Walgreen Co. (NYSE: WAG) took a nearly 8% dive yesterday, but this drug store retailer may bounce back big-time across the next several weeks. Here are five reasons investors should consider Walgreen stock a buy:
Walgreen Earnings Weren’t Bad: WAG stock was pounded because Walgreen same-store sales and gross margin fell short of some analysts’ estimates. But profit was up 10% on prescription growth and revenue was up 9% year-over-year. A nearly 8% sell-off is pretty harsh on those numbers. Walgreen’s fiscal second-quarter same-store sales rose 4.1%, missing the 4.4% increase estimated by some on Wall Street, but again – a small miss on significant growth is nothing to panic over.
I’ll Take 16% Profits Any Day: The mean price target for Walgreen stock, according to the 20 brokers surveyed by Thomson/First call recently, is $45.50 a share. The median target is $46. With shares set to open around $39.30 as of this writing, that’s a roughly 16% upside. If the high target of $52 holds true, you’re looking at 32% gains. And if the worst target of $38 holds true, you’re only out 3%. That’s pretty good risk/reward.
Rite Aid is Dead: Drug store also-ran Rite Aid (NYSE: RAD) hasn’t turned a profit since the first quarter of 2008 and is still leagues away from pre-financial crisis levels. Since March of 2007, Rite Aid is off -82%. Other than CVS Caremark (NYSE: CVS), Walgreen is the only other major drugstore company that is viable in the long-term. That gives Walgreen a competitive edge in the drug store space.
Low Institutional Ownership: With just 65% of shares in the hands of mutual funds and big-time investors, there is a lot of room for Walgreen shares to appreciate as quantitative pressure supports the stock. Consider that CVS enjoys 86% institutional ownership, that many big pharma stocks like Pfizer (NYSE: PFE) enjoy institutional ownership of over 70% and major healthcare stocks like Aetna (NYSE: AET) have institutional ownership as high as 90%. Think WAG is a retail stock more than a care play? Consider Target (NYSE: TGT), which enjoys the same market cap. 90% of TGT stock is owned by the big guys. In short, if institutions start to focus on Walgreen stock the same way you could see some big buying pressure.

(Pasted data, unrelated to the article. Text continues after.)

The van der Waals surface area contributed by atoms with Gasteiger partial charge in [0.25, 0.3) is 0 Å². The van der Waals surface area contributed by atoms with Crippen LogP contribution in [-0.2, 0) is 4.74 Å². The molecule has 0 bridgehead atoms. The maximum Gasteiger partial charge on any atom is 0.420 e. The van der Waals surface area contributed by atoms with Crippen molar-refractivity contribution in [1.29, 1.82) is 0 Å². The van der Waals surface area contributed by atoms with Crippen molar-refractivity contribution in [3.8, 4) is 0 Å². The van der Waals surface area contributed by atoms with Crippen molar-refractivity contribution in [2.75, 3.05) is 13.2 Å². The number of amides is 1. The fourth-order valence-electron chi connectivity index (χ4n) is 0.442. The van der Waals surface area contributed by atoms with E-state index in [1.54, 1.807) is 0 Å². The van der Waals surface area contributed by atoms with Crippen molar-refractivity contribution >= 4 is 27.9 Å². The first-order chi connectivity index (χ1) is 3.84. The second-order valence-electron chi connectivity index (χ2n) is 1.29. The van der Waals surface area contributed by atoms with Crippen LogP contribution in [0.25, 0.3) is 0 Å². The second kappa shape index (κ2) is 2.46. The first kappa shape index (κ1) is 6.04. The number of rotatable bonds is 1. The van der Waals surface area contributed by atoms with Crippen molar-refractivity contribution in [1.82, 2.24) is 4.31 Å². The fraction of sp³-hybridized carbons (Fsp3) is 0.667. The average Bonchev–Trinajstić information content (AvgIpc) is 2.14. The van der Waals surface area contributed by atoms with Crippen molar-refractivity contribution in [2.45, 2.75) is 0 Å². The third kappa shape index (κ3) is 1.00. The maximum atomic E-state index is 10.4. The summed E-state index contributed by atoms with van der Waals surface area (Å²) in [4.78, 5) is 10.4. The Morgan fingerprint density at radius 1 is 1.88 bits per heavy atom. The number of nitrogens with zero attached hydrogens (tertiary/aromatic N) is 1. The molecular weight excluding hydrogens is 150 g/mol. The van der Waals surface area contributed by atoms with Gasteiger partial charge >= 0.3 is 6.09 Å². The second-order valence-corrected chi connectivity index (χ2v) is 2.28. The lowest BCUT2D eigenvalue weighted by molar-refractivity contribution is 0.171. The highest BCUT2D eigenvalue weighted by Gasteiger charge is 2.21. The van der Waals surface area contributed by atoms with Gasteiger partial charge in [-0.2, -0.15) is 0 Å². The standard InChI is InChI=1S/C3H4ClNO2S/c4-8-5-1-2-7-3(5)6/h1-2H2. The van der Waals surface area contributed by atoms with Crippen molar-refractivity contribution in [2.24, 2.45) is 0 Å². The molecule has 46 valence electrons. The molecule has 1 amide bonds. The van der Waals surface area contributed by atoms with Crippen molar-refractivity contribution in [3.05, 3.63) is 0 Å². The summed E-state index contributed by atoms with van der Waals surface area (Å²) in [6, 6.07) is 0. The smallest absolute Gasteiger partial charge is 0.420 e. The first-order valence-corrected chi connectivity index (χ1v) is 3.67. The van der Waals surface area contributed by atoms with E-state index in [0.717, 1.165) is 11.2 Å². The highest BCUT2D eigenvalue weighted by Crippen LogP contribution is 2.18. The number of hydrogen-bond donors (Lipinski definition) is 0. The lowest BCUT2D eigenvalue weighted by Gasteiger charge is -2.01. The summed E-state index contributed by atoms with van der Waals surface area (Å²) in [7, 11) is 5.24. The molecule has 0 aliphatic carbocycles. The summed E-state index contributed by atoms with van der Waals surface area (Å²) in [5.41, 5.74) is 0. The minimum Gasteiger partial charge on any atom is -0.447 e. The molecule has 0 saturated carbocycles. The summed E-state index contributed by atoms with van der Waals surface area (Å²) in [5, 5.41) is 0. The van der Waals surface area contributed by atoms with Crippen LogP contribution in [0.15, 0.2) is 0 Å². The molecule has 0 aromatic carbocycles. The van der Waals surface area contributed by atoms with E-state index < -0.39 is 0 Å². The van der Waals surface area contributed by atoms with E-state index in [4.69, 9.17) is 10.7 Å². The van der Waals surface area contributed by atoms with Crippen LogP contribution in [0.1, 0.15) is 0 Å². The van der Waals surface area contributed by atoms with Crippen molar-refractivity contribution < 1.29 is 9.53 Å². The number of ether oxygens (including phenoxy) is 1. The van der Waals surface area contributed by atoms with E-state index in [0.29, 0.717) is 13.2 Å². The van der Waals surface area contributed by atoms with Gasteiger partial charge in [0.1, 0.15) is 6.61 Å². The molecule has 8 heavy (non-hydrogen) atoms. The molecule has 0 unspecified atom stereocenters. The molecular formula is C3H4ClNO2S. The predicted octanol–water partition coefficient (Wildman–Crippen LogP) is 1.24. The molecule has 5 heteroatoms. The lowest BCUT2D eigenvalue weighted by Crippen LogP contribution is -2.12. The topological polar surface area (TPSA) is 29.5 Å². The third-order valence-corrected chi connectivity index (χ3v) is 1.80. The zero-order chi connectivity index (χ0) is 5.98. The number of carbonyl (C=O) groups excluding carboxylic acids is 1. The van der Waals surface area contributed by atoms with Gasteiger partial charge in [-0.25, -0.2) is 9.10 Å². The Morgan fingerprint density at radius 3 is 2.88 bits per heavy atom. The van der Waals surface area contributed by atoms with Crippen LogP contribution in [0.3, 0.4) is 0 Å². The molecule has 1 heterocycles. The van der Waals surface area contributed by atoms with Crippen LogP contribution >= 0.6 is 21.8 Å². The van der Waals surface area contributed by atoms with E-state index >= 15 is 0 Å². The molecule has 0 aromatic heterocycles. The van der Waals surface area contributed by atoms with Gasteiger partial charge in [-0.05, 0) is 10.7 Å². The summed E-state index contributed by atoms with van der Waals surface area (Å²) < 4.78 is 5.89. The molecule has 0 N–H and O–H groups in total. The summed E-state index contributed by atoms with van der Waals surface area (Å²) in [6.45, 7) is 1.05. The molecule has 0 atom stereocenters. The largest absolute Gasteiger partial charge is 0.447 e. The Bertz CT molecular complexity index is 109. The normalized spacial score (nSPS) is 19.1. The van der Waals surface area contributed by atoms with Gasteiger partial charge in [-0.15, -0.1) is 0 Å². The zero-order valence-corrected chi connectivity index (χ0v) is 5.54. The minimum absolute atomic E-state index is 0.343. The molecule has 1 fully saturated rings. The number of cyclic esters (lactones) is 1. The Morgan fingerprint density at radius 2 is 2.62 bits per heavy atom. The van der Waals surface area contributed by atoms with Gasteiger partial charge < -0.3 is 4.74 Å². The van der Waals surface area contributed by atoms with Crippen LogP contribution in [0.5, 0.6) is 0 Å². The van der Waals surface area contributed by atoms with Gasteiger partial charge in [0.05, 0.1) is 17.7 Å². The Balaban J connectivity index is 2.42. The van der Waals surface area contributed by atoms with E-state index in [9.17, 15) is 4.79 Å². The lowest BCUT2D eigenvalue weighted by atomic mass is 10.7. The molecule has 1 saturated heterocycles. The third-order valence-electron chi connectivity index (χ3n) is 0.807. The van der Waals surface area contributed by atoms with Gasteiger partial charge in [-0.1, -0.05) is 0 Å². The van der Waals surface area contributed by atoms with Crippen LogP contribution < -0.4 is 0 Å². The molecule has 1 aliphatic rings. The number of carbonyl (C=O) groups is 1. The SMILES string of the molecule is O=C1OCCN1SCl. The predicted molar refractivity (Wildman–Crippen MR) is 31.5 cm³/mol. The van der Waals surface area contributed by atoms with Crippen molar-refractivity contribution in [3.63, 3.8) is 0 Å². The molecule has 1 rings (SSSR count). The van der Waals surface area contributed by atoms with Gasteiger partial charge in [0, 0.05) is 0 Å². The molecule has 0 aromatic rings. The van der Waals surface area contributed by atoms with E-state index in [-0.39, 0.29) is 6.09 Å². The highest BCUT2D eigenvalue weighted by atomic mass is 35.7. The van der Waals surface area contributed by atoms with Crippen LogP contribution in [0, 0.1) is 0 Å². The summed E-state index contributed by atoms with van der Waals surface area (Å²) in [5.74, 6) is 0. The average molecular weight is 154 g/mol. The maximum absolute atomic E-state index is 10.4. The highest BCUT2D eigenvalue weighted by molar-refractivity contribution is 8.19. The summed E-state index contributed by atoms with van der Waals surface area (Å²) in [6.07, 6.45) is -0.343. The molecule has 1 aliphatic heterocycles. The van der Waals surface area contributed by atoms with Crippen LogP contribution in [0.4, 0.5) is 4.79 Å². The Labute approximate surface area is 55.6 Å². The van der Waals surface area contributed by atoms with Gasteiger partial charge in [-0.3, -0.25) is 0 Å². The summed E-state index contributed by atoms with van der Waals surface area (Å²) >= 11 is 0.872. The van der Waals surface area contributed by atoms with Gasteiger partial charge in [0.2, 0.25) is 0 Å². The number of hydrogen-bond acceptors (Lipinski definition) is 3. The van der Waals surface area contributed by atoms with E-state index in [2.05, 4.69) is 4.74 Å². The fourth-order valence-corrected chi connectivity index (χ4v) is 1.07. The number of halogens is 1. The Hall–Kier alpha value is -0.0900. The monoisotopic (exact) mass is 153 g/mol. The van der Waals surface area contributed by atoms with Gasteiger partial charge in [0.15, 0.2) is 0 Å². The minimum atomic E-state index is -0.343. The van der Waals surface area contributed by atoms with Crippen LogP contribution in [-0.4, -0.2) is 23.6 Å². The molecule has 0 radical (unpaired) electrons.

No More Benefits: It was recently announced that Walgreens will be exiting the prescription benefits management business. Some think this is a cop-out to the might of CVS Caremark, but on the other hand the divestiture will help Walgreen broaden its pharmacy and health services through store upgrades and further retail expansion. As Rite Aid drifts further towards failure and as WAG looks to expand its retail footprint, this could be perfect timing for the move by freeing up resources to acquire other pharmacies and boost its core business.
Jeff Reeves is editor of InvestorPlace.com. As of this writing, he did not own a position in any of the stocks or funds named here. Follow him on Twitter via @JeffReevesIP and become a fan of InvestorPlace on Facebook.